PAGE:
Nearly three-quarters of Michigan’s voters want the open carrying of weapons that are banned in elections, contrary to the court ruling.


Although a Michigan Court of Claims this week overturned an order banning the open carrying of firearms at polling stations, a strong majority of voters in the state support the ban, according to a new poll.

On Tuesday, Judge Christopher Murray at the Court of Claims issued an injunction against the order by Michigan Secretary of State Jocelyn Benson banning the open carrying of firearms within 100 feet of polling stations. Although Murray ruled against Benson’s decision, he said that such a ban was possible. The judge wrote in his opinion that the order violated the Midwestern State Administrative Procedure Act. The state attorney general appealed the decision on Wednesday.

Meanwhile, polls conducted by The Detroit News/WDIV-TV from October 23 to 25 show that nearly three-quarters (73 percent) of Michigan voters support the ban. Only 22 percent believe that the open carrying of firearms should be allowed at polling stations, while 5 percent said they “did not know. The percentage of Michigan voters who support the ban is far outside the margin of error in the poll, which is plus or minus 4 percentage points.

Remarkably, the poll showed that a majority of Republicans and a significant majority of Democrats support the ban. Even a majority (67 percent) of voters who own weapons are in favor of a ban.

It remains to be seen whether the appeal against the decision of the Court of Claims will pass before election day, which is less than a week away. Ryan Jarvi, the press secretary of the Michigan Attorney General’s Office, Dana Nessel, told on Wednesday that he could not say “when a decision will be made. That depends on the court”.

Benson’s order came just over a week after the FBI announced on October 8 that it had detained 13 suspects in connection with an alleged plan to kidnap and possibly assassinate Democratic Governor of Michigan Gretchen Whitmer. The suspects were reportedly angered by Whitmer’s coronavirus restrictions, which were lifted by the Michigan Supreme Court earlier this month.

“As the state’s chief election official, I have the honorable duty to protect every voter and his right to cast his vote free from intimidation and harassment. I will continue to protect that right in Michigan, and we will appeal this ruling,” Benson said in a statement following Murray’s decision on Tuesday.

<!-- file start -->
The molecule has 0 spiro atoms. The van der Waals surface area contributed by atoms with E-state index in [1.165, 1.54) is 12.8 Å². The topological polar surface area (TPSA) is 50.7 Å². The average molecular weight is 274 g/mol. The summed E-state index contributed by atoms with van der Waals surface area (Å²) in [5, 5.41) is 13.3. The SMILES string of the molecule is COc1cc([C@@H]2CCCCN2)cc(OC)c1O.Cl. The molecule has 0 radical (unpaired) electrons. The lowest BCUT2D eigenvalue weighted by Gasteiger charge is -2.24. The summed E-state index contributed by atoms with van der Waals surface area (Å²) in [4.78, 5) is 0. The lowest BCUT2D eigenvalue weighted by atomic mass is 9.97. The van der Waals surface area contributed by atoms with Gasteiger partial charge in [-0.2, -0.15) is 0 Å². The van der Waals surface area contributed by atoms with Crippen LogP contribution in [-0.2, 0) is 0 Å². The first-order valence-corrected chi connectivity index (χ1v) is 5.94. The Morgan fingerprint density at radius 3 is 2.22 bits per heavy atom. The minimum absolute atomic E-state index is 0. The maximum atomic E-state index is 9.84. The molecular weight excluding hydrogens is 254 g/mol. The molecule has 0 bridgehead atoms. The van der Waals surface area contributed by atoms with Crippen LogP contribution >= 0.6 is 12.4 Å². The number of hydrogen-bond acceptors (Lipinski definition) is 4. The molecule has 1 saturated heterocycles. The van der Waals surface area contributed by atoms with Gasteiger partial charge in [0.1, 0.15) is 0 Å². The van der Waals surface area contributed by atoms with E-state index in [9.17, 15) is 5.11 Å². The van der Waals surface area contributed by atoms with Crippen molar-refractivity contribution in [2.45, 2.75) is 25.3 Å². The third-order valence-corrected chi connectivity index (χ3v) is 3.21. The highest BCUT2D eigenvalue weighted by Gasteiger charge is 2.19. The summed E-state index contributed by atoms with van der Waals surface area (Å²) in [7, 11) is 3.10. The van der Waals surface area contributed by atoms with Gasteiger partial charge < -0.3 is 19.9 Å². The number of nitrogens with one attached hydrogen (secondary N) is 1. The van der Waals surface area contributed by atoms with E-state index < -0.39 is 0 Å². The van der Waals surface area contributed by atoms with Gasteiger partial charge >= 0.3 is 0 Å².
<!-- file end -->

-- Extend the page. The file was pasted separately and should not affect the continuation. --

Weapons rights activist Robert Davis filed the lawsuit against the Secretary of State’s order. Three Michigan gun rights groups-Michigan Open Carry Inc., Michigan Coalition for Responsible Gun Owners Inc. and Michigan Gun Owners Inc. filed motions in support of Davis. approached Michigan Open Carry Inc., Michigan Coalition for Responsible Gun Owners Inc. and media representatives for the Secretary of State for comments, but they did not respond immediately.

Open carry is already banned in churches, schools and some public buildings in Michigan, where many polling stations are located. Voter intimidation is also illegal under federal law. Law enforcement leaders had previously questioned the legality of Benson’s decision and expressed concerns about how it could be legally enforced.

Matt Saxton, executive director of the Michigan Sheriffs Association, told CNN that “there is no law against open wearing that is on the books in the state of Michigan. He said his organization advised local sheriffs to work with local prosecutors and officials to ensure the safety of voters at polling stations.


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